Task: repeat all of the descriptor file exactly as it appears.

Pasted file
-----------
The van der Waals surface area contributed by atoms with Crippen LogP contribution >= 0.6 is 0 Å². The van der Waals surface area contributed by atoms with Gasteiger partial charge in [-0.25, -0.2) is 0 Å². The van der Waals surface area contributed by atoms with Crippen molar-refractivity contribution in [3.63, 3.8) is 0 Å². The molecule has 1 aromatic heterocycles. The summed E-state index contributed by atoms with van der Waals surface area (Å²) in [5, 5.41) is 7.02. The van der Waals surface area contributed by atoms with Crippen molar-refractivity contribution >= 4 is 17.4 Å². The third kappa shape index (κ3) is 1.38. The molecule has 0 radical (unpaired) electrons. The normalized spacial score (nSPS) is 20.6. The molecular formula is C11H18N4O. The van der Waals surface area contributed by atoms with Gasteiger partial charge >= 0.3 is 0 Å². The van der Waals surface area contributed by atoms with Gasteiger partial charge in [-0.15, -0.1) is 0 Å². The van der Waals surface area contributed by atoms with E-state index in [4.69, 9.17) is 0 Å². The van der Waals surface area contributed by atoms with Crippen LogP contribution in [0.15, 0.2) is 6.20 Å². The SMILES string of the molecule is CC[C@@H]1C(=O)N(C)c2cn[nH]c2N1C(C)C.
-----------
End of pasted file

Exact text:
The van der Waals surface area contributed by atoms with Crippen LogP contribution >= 0.6 is 0 Å². The van der Waals surface area contributed by atoms with Gasteiger partial charge in [-0.25, -0.2) is 0 Å². The van der Waals surface area contributed by atoms with Crippen molar-refractivity contribution in [3.63, 3.8) is 0 Å². The molecule has 1 aromatic heterocycles. The summed E-state index contributed by atoms with van der Waals surface area (Å²) in [5, 5.41) is 7.02. The van der Waals surface area contributed by atoms with Crippen molar-refractivity contribution >= 4 is 17.4 Å². The third kappa shape index (κ3) is 1.38. The molecule has 0 radical (unpaired) electrons. The normalized spacial score (nSPS) is 20.6. The molecular formula is C11H18N4O. The van der Waals surface area contributed by atoms with Gasteiger partial charge >= 0.3 is 0 Å². The van der Waals surface area contributed by atoms with Gasteiger partial charge in [-0.15, -0.1) is 0 Å². The van der Waals surface area contributed by atoms with E-state index in [4.69, 9.17) is 0 Å². The van der Waals surface area contributed by atoms with Crippen LogP contribution in [0.15, 0.2) is 6.20 Å². The SMILES string of the molecule is CC[C@@H]1C(=O)N(C)c2cn[nH]c2N1C(C)C.